Students eating at La Posada dining hall or in the Mercado in the SUB this semester may have eaten food made with ingredients grown right here on campus, in the Lobo Gardens.

Items with an “Extreme Local” label feature ingredients from Lobo Gardens, garden coordinator Mona Angel said.

“Everything with the sticker sold like hotcakes, and we were able to supplement Chartwells (The food provider for La Posada) for several months with our harvest,” she said. “They made sandwiches with our vegetables, fruit cups with our melons, and pumpkin bread and soup with pumpkins grown at Lobo Gardens.”



Extreme Local items are limited right now because the growing season is over, but Angel said she expects to supply more food on campus in the spring.

There are three garden sites on UNM’s main campus. Angel said she hopes to increase its presence even more in the new year with a new garden site outside Mesa Vista Hall.

Alex Borowski started a tiny garden outside his Hokona Hall dorm room in November 2009, which was the seed of inspiration for the student- , staff- and faculty-run gardening project. UNM officials shut the garden down because Borowski didn’t obtain the correct permits, but Borowski’s idea grew and the gardening project bloomed since then, according to Travis McKenzie, who helped launch Lobo Gardens.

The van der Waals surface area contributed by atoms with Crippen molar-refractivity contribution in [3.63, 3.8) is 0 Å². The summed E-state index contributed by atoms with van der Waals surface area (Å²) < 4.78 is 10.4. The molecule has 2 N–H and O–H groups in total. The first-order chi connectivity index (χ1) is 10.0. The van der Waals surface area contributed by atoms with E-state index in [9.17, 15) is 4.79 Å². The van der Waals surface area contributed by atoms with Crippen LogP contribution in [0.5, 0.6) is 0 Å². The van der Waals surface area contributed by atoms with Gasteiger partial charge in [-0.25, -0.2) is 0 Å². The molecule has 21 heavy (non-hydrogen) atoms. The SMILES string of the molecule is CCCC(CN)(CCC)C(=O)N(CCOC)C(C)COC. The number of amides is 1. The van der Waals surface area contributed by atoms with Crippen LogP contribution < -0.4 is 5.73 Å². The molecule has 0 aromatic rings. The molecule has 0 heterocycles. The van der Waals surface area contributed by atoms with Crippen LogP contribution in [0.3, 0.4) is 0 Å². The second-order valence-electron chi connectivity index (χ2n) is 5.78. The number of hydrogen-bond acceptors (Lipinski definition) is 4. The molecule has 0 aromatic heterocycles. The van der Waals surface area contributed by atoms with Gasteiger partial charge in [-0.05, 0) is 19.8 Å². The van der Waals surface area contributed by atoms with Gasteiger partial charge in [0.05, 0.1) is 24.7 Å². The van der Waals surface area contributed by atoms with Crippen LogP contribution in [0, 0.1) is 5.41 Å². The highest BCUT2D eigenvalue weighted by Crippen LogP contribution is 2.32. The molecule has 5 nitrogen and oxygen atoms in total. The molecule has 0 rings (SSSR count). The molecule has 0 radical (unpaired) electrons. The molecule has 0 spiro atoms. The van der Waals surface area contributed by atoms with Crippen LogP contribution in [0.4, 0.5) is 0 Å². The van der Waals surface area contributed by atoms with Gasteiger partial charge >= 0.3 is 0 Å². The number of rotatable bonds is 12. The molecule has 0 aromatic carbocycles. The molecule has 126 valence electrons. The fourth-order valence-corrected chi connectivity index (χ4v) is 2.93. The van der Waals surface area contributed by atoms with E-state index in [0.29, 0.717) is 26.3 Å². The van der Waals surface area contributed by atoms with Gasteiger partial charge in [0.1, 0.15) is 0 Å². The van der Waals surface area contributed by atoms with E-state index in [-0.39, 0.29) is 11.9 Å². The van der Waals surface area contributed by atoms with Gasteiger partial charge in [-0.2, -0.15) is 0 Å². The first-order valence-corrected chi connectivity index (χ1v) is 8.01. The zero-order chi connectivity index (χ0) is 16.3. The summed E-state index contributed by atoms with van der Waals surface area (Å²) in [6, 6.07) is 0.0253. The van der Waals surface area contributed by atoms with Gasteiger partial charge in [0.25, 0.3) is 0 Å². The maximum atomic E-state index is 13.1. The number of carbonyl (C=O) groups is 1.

“We’ve come a long way,” McKenzie said. “At first there was a lot of resistance to even having a garden on campus, and now we have multiple sites. When I coined the name ‘Lobo Gardens,’ I put an ‘s’ (on the name) strategically to show it’s not just one garden, but keeps growing and sprouting more.”

Students are preparing a proposal for Lobo Gardens’ new site, which they will present to UNM Physical Plant and Real Estate Department representatives for approval during the spring semester, student Adrian Carver said.

Carver is a student in the American studies 309 class, which is one of the classes focused on developing and maintaining the Lobo Gardens. The class’s professor, Andrew Marcum, said community gardening is a form of social change.

“The industrial food system affects our choices and control over food access,” he said. “Knowing where our food is from is a social and political issue.”